Kronometrix lets you have a numbers of light recorders specific for certain purpose: monitor CPU, DiskIO, NetIO, or some application. At some point of time you want to add or modify certain metrics from your recordings. You are restricted to do that using SAR, unless you are a kernel developer or you plan enhancing the tool. Kronometrix on the other hand can easily be modified and enhanced in matter of minutes.
For example, lets say you plan to monitor the number of file descriptors per process. You cant use SAR for such thing, so most likely you will need to write your own probe, script or use another standard OS utility. Instead of these you can easily use procrec and if you are not happy with the results change the recorder as you please.
SAR still remains a very useful monitoring tool, which ships with Kronometrix by default for Linux based operating systems. Kronometrix can use SAR by default, if needed.
Kronometrix tries to stay simple and follow GCaP methodologies and help you build a capacity plan for your IT infrastructure. Majority of the current commercial IT performance monitoring solutions are complex and large. They include application performance monitoring, end to end monitoring modules along with event alerting. These make them good for certain goals, bad for the other purposes. You need to dedicate a lot of time to learn and administer such systems. Kronometrix focuses on: performance monitoring, analysis and forecasting. At the end you should have a simple Capacity Planning model for your site or application, with minimal time spent and investment.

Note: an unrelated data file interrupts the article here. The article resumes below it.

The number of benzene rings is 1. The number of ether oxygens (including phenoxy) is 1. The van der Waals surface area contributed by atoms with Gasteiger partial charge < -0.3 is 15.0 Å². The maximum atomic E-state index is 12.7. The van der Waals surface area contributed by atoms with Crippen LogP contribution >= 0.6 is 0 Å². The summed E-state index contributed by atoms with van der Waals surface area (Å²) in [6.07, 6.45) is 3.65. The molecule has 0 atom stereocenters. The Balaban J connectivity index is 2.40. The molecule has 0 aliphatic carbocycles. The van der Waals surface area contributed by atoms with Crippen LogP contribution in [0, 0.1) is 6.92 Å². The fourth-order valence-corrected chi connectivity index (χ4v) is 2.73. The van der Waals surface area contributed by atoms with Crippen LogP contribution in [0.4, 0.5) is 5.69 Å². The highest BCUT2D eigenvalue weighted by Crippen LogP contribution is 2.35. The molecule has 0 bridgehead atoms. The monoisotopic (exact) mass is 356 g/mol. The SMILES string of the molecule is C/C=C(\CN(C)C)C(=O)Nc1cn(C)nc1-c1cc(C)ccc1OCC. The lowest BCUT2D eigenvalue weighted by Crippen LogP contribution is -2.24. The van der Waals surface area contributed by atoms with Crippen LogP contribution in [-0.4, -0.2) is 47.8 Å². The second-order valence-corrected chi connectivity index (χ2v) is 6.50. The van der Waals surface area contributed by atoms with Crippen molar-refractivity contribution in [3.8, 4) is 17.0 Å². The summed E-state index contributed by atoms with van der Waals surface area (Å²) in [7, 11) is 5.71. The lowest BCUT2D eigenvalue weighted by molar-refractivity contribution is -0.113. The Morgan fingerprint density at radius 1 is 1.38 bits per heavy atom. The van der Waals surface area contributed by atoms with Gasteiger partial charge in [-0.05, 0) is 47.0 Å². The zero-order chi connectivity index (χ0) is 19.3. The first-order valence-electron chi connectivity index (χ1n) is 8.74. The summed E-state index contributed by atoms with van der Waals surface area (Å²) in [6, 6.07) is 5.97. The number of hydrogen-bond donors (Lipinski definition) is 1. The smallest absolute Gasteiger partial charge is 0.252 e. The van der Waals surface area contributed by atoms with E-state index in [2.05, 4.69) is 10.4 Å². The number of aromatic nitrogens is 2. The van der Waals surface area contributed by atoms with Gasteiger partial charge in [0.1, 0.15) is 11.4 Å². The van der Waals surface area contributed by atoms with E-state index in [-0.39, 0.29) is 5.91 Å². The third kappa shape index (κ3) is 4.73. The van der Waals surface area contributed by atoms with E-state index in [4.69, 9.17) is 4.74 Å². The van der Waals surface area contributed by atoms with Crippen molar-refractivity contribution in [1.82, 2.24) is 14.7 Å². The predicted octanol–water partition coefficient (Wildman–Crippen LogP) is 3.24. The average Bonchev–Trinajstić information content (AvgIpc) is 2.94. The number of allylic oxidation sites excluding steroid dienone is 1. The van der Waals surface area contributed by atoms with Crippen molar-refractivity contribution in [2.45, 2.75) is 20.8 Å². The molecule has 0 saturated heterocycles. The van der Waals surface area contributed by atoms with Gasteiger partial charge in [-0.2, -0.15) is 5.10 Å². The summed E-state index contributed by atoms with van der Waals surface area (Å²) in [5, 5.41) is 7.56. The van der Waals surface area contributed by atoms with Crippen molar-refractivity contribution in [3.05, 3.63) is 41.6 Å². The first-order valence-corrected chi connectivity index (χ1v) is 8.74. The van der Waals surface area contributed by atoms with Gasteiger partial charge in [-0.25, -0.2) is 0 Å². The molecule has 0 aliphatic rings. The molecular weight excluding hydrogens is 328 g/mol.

They are all good for their job. Some started as network monitoring solutions, some measuring clusters and grids, majority showing plots about data all over. Kronometrix tries to gather and have a logic between the data collected and the way to show it and it follows a path towards capacity planning. As mentioned, Kronometrix is a proof of concept built around GCaP methodologies.
What's better in Kronometrix:
It's simple: in general, each recorder is implemented as a command-line interface utility. Exception is Windows where our recorders are done as Windows services. Simple and easy to use for long and short trend analysis. As well our data recorders are simple to install and setup across a large number of hosts.